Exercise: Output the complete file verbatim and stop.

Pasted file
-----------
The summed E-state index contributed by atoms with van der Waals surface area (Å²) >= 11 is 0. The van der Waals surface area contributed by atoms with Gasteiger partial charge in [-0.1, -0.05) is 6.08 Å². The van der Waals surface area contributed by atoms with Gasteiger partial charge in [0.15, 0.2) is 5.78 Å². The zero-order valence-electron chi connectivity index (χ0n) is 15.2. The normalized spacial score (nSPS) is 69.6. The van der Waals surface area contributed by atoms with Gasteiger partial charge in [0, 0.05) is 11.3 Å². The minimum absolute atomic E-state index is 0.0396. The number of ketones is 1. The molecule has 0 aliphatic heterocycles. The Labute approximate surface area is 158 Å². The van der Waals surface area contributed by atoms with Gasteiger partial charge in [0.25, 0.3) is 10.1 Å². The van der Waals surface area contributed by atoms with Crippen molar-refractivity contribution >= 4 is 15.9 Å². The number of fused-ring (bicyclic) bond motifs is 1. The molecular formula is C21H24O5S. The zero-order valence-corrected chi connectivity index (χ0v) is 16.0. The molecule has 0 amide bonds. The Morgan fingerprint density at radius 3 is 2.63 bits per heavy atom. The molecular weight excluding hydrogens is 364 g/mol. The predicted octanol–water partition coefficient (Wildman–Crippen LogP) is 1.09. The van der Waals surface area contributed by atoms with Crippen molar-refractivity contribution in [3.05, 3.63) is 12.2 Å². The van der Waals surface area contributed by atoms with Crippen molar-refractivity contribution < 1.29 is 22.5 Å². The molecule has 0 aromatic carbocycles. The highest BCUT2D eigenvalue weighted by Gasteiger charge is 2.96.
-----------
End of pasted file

The summed E-state index contributed by atoms with van der Waals surface area (Å²) >= 11 is 0. The van der Waals surface area contributed by atoms with Gasteiger partial charge in [-0.1, -0.05) is 6.08 Å². The van der Waals surface area contributed by atoms with Gasteiger partial charge in [0.15, 0.2) is 5.78 Å². The zero-order valence-electron chi connectivity index (χ0n) is 15.2. The normalized spacial score (nSPS) is 69.6. The van der Waals surface area contributed by atoms with Gasteiger partial charge in [0, 0.05) is 11.3 Å². The minimum absolute atomic E-state index is 0.0396. The number of ketones is 1. The molecule has 0 aliphatic heterocycles. The Labute approximate surface area is 158 Å². The van der Waals surface area contributed by atoms with Gasteiger partial charge in [0.25, 0.3) is 10.1 Å². The van der Waals surface area contributed by atoms with Crippen molar-refractivity contribution >= 4 is 15.9 Å². The number of fused-ring (bicyclic) bond motifs is 1. The molecular formula is C21H24O5S. The zero-order valence-corrected chi connectivity index (χ0v) is 16.0. The molecule has 0 amide bonds. The Morgan fingerprint density at radius 3 is 2.63 bits per heavy atom. The molecular weight excluding hydrogens is 364 g/mol. The predicted octanol–water partition coefficient (Wildman–Crippen LogP) is 1.09. The van der Waals surface area contributed by atoms with Crippen molar-refractivity contribution in [3.05, 3.63) is 12.2 Å². The van der Waals surface area contributed by atoms with Crippen molar-refractivity contribution < 1.29 is 22.5 Å². The molecule has 0 aromatic carbocycles. The highest BCUT2D eigenvalue weighted by Gasteiger charge is 2.96.